Keywords

Drought Stress Basal Area Increment Spring Precipitation Crown Height Forest Decline 
These keywords were added by machine and not by the authors. This process is experimental and the keywords may be updated as the learning algorithm improves.

Notes

Acknowledgements

We thank the support of Junta de Andalucía, project GESBOME (P06-RNM-1890), project INTERBOS (CGL2008-04503-CO3-02) and a FPU grant (AP2007-04747, MCI, Spain) to the first author. We thank J. Bautista and A. Herrero for their help in the field and the support of Natural Park of Sierra de Baza and EGMASA. J.J. Camarero thanks ARAID and collaborative efforts within Globimed network. We thank R. Calama for his help with statistical analyses. We also thank Dr. S. Donner and three anonymous reviewers for their constructive comments.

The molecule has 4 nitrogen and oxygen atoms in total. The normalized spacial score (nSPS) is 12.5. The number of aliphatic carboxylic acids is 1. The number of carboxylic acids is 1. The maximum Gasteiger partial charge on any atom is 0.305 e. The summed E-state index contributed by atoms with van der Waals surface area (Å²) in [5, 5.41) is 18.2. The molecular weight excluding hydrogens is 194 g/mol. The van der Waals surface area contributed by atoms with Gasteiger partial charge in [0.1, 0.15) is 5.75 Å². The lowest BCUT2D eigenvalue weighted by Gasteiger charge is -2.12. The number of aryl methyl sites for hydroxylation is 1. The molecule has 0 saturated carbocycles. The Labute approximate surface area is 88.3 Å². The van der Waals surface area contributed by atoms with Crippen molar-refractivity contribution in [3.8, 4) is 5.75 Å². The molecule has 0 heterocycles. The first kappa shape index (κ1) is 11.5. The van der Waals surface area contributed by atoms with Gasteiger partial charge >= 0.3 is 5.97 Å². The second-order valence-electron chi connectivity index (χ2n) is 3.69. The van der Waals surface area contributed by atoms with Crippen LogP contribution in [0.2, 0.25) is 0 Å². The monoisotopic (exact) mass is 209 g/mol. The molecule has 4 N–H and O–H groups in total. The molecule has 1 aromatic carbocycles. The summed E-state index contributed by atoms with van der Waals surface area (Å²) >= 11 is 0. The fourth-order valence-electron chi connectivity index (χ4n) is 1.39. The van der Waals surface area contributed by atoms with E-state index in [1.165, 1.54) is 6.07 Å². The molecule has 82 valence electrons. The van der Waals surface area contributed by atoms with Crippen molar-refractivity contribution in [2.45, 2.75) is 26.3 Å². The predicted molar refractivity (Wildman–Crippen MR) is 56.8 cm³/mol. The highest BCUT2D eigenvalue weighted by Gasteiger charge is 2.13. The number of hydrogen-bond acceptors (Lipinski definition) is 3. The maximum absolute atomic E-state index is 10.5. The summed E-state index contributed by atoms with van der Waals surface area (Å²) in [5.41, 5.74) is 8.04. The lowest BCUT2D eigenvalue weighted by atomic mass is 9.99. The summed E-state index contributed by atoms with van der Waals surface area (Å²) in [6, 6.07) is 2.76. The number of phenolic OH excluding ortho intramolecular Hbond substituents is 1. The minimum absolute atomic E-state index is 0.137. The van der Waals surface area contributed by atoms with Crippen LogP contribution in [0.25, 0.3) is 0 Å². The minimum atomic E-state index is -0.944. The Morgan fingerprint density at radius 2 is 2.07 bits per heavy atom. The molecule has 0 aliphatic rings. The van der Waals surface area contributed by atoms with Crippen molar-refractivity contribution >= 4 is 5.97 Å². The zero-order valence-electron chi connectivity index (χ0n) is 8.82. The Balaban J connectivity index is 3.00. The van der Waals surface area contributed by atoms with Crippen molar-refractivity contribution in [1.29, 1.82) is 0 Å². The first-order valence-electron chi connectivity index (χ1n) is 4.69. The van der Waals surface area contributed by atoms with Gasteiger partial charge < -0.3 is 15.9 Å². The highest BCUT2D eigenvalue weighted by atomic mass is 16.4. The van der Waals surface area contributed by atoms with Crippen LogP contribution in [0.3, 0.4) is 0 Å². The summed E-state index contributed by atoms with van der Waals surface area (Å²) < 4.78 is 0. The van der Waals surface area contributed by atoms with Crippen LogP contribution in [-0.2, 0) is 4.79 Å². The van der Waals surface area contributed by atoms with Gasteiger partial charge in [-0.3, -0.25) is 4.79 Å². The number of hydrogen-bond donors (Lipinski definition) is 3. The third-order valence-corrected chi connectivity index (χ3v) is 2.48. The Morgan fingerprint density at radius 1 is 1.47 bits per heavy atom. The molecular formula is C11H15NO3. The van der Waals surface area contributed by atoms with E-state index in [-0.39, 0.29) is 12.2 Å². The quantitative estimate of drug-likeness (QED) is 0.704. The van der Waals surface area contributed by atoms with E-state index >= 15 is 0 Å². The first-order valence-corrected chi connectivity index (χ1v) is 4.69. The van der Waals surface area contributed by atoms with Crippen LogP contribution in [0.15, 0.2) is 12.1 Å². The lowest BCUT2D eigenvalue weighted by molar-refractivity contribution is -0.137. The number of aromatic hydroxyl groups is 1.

Supplementary material

10584_2011_372_MOESM1_ESM.doc (445 kb)
ESM 1 (DOC 445 kb)

References

  1. Alavi G (1996) Radial stem growth of Picea abies in relation to spatial variation in soil moisture conditions. Scand J For Res 11:209–219CrossRefGoogle Scholar
  2. Allen CD, Macalady AK, Chenchouni H et al (2010) A global overview of drought and heat-induced tree mortality reveals emerging climate change risks for forests. For Ecol Manag 259:660–684CrossRefGoogle Scholar
  3. Andreu L, Gutiérrez E, Macias M, Ribas M, Bosch O, Camarero JJ (2007) Climate increases regional tree-growth variability in Iberian pine forests. Glob Change Biol 13:804–815Google Scholar